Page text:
Stephen F. Austin State University




There are many great and wonderful stories and legends of the Louisiana Maneuvers of 1941 still out there that have never been fully told. Everyone who lived through this great event had some type of story because over 470,000 men swarmed this part of Louisiana during these massive maneuvers. During the maneuvers new weapons, vehicles, and most of all new tactics came about. Instead of World War I tactics of straight forward infantry assaults, new scout vehicles and armored vehicles were being introduced, tried, and tested. And one such armored unit was about to be tested to the fullest at little known Bermuda Bridge located on Cane River in Natchitoches Parish. The story of this strange battle is best described as unbelievable, amazing, and very humorous.

Bermuda Bridge is located on Cane River south east of Natchitoches, La. During the 1800's Cane River was once the channel for the Red River but over the years the river channel changed, leaving Cane River Lake. Bermuda Bridge was a bridge completed in 1912 located near the Oakland Plantation and the plantation store known as the P. Phanor Prudhomme store. This area is filled with the history of the early French settlers, the plantations, the many buildings and structures, and the heritage and culture of the region. But in the summer of 1941 this area became part of the Great Louisiana Maneuvers, with military units of all types coming into the area, with many, such as the mounted cavalry units, bivouacking in the area around Oakland Plantation and Bermuda Bridge. This was a time of great excitement for all the young boys throughout the maneuver area. They were able to visit the camps filled with soldiers and made friends with them, and they saw trucks, jeeps, and tanks moving up and down all the roads. Here at Bermuda , Mr. Alphonse Prudhomme Sr. ran the store and his three sons, Alphonse, Mayo, and Ken sold candy, cold drinks, and cookies to the troops. But one day these three boys, ages 14, 12, and 9 engaged in one of the great unknown battles of the Louisiana Maneuvers.

The three boys were sitting on the front porch of their father's store one morning and on the east side of the river they saw a military vehicle approaching and it slowly stopped with a soldier getting out scouting the area. The river bank was covered in thick vegetation, but the boys saw the soldier sneaking around trying to peer through the vegetation. The boys could see the soldier had a pair of binoculars and he was attempting to climb a tree for better viewing of the area. At this time, the Bermuda Bridge had been declared "knocked out" due to having been flour bombed. Umpires had declared that it had been bombed and troops could not use the bridge. As they watched the soldier looking around the area with his binoculars, they decided to have some fun. The boys had a small carbide cannon, known as a "Big Bang Cannon" that operated off of carbide. The boys loaded up the cannon and fired at the soldier just to see what would happen. And when they fired the soldier jumped out of the tree and got in his vehicle and drove off in a big cloud of dust! The battle had begun!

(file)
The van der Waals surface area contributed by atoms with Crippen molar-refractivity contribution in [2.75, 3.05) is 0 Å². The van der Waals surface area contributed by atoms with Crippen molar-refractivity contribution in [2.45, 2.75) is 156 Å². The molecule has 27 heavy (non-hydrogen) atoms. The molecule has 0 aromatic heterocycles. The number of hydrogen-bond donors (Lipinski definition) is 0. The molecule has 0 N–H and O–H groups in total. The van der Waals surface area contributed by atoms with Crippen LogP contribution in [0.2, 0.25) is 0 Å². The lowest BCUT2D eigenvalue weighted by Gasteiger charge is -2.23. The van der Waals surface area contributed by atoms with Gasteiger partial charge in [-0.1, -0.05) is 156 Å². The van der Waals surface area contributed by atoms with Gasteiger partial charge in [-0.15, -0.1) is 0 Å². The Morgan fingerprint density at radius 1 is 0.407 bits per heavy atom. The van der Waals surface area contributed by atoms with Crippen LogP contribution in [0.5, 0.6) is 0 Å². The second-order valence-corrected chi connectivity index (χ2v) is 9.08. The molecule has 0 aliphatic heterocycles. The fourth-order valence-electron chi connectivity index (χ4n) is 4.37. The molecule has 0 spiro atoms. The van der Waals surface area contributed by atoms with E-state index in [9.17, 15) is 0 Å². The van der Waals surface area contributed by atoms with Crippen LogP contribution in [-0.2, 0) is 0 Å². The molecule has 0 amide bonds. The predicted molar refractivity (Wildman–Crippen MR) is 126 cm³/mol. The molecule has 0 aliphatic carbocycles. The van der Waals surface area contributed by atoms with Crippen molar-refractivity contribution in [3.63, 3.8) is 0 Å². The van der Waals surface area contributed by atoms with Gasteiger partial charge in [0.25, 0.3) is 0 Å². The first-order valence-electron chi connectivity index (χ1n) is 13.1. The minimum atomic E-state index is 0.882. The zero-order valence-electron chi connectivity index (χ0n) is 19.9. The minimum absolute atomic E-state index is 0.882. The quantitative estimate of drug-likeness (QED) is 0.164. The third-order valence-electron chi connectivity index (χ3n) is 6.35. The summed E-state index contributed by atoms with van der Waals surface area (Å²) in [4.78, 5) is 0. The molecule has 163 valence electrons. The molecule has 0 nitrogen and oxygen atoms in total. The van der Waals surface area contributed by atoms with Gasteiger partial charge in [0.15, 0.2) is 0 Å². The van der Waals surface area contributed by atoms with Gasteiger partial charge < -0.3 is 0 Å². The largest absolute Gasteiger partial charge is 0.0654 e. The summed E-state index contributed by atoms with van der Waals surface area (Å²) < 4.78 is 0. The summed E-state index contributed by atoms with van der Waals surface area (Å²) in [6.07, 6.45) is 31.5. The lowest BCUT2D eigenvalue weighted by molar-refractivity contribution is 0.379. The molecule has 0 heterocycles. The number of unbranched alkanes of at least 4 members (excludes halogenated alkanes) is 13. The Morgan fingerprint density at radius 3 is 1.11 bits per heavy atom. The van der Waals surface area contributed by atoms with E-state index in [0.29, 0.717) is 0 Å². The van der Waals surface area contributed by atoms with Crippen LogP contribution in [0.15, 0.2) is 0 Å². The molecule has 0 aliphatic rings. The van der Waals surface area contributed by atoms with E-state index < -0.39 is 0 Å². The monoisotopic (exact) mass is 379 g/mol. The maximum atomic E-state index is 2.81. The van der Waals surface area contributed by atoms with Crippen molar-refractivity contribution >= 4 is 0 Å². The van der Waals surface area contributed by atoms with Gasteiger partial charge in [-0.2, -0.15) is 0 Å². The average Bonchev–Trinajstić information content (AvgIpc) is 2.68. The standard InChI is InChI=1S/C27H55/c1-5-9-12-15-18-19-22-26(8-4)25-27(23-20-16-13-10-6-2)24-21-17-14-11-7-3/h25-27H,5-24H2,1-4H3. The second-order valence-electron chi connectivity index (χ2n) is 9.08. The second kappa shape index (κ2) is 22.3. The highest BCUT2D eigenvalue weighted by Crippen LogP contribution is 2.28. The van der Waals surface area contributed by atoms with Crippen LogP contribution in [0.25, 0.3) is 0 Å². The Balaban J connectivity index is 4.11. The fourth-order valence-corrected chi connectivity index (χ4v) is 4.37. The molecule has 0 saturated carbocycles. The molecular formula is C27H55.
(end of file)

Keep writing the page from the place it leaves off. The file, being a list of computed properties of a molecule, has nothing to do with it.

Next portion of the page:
Shortly, the advancing army approached and they began to fire in the direction of the boys. And when fired upon the boys returned fire with their cannon! As the firing began to pick up, the boys' father came out of the store and gave a young black man who worked around the store some strings of firecrackers. He told "Chippy" Williams to go and shoot the fireworks along the river bank. So now the boys and their friend were firing and reloading their cannon and throwing firecrackers continuously. The advancing army just knew they had made contact with a sizeable enemy force and rifles and machine guns began blazing away at the boys and then they even brought forward a 75mm artillery piece which they set it up at the end of the bridge and fired it several times in the direction of the "enemy" cannon fire coming from the Prudhomme boy's big bang cannon. The battle raged for around fifteen minutes according to the boys when all of a sudden they saw a jeep with a long radio antenna and a white flag on top of the antenna come driving up. The umpires sat there for a few minutes as they contemplated what was going on. When they figured out what had happened, the umpires drove up to the store and began talking with Mr. Prudhomme. "Would you mind calling your boys off so we could get on with our war?" the umpires asked. So Mr. Prudhomme called off his sons from firing their big bang cannon and the Regular Army called off its firing.

Al, Mayo, and Ken, after the battle, didn't tell or share the story of their battle with the army. But several months or possibly even after World War II their story came out in the local Natchitoches Times newspaper. Then in the November 2, 1947 edition of the New Orleans Times-Picayune newspaper there came out a story titled "Deep in Dixie: When a Popgun Stopped an Army." This was the re-print of information from the Natchitoches newspaper in this nationally syndicated paper. Three boys with a popgun had stopped the advance of an army!